she must have preferred more than the 75% chance of 6,000 UGX. However, for row 6 she

took the probabilistic option of 75% likelihood of 7,000 UGX and 25% likelihood of 2,000

UGX. Her risk preference can then be calculated as interval between the solutions for given

the two equations (1) and (2) shown below:

(1)

(2)

Solving (1) yields and solving (2) yields . As such, the interval for the actual

risk aversion parameter is given by (as shown in Table 1). It is also easy to

calculate the expected value difference between choice A and choice B at her switching point

of row 6 (see equation (3) below). The expected value of choosing the safe option of 4,000

UGX is 1,750 UGX less than what would be expected by taking the probabilistic option in B

(as shown in Table 1 as well).

() () [ ()] [ ]

(3)

To enhance understanding of the experimental design, Tanaka & Munro (2014) had each row

of the game (like Figure 1) presented at a different table in the experiment room. Thus, when a

participant came in, she would physically sit at a different location to make each choice. She

was also making each choice in isolation, although, the order of the choices was preserved.

Tanaka & Munro (2014) argue this allows the participantwho might be illiterate, elderly,

and with no formal educationto focus on the decision and not get confused by the structure

of the game. Given the low levels of education in impoverished, rural areas, even a simple

game like this requires a great degree of attention and thought to understand fully. Likely,

this simplified and focused setup allowed them to get relatively low irrational response rates

in their experiments.

Table 1: Risk aversion classification based on lottery choices for design in

Figure 1 above

Row of first B

(switching

point)

Range of relative risk aversion

for ()

Expected value

difference at

switch point

([] [])

Risk preference

classification*

ALL B - 500 Irrational

2 125 Very risk-loving

3 -250 Risk-loving to risk neutral

4 -625 Slightly risk-averse

5 -1,000 Moderately risk-averse

6 -1,750 Intermediate risk-averse

7 -2,000 Highly risk-averse

8 -2,250 Very risk-averse

ALL A - - Irrational

MULTIPLE - - Irrational

* Terminology based on Tanaka & Munro (2014)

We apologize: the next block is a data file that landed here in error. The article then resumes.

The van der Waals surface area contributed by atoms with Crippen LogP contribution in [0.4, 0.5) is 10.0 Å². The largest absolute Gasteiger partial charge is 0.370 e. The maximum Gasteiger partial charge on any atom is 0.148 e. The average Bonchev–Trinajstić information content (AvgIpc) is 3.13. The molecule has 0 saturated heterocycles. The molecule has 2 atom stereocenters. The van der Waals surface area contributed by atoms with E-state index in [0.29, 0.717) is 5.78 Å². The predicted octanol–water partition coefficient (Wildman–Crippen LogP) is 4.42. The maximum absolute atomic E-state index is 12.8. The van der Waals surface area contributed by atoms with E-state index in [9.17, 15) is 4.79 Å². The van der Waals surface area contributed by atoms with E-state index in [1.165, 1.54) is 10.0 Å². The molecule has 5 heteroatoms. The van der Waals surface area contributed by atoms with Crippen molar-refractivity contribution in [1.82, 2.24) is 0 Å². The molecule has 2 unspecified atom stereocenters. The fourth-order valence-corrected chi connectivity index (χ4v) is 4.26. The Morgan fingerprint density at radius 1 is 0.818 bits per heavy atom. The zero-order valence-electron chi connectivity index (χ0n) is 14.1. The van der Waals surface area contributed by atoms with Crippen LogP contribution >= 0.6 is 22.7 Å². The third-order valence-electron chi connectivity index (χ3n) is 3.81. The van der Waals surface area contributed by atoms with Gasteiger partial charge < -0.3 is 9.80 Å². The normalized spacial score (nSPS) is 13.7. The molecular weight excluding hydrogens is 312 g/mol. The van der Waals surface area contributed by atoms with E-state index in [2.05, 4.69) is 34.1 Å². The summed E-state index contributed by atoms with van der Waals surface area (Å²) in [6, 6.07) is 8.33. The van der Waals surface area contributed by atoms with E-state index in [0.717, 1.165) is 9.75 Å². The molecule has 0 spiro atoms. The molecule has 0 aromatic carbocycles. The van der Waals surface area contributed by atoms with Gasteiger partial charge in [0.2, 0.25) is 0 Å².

The third column of Table 1 shows the expected pay-off difference between choosing option

A compared to option B. From the first 2 choices, option A has a higher expected pay out

than option B. Most respondents will choice option A in the first instance and switch to

option B at some point before the final round (8

th

row). Variations of this basic setup abound

in the literature, mostly to fit the research context or simplify the setup; the original risk-

aversion classification from Holt & Laury (2002) is reprinted as a further example in Table 2.

Table 2: Risk-aversion classification based on lottery choices from Holt & Laury (2002)

Works Cited

Holt, C.A. & Laury, S.K. (2002) Risk aversion and incentive effects. The American

Economic Review. 92 (5), 16441655.

Tanaka, Y. & Munro, A. (2014) Regional Variation in Risk and Time Preferences: Evidence

from a Large-scale Field Experiment in Rural Uganda. Journal of African Economies. 23

(1), 151187.

Skip section### Trending

- The Magician's NephewC. S. Lewis
- TangledEmma Chase
- The E-Myth Revisited: Why Most Small Businesses Don't Work andMichael E. Gerber
- Secrets of the Millionaire Mind: Mastering the Inner Game of WealthT. Harv Eker
- Rich Dad Poor Dad: What The Rich Teach Their Kids About Money - That the Poor and Middle Class Do Not!Robert T. Kiyosaki
- After Ever HappyAnna Todd
- The Pout-Pout Fish in the Big-Big DarkDeborah Diesen
- The Life-Changing Magic of Tidying Up: The Japanese Art of Decluttering and OrganizingMarie Kondo
- The Misadventures of Awkward Black GirlIssa Rae
- The Achievement Habit: Stop Wishing, Start Doing, and Take Command of Your LifeBernard Roth
- Wizard and Glass: The Dark Tower IVStephen King
- Battlefield of the Mind: Winning the Battle in Your MindJoyce Meyer
- Delay, Don't DenyGin Stephens
- Spy School Secret ServiceStuart Gibbs
- RoomiesChristina Lauren
- Truly Devious: A MysteryMaureen Johnson
- The OneJohn Marrs
- New KidJerry Craft
- Midnight in Chernobyl: The Story of the World's Greatest Nuclear DisasterAdam Higginbotham
- With the Fire on HighElizabeth Acevedo
- Daughter of the Pirate KingTricia Levenseller
- Butterface (A Hot Romantic Comedy)Avery Flynn
- The Worst Best Man: A NovelMia Sosa
- A Good Marriage: A NovelKimberly McCreight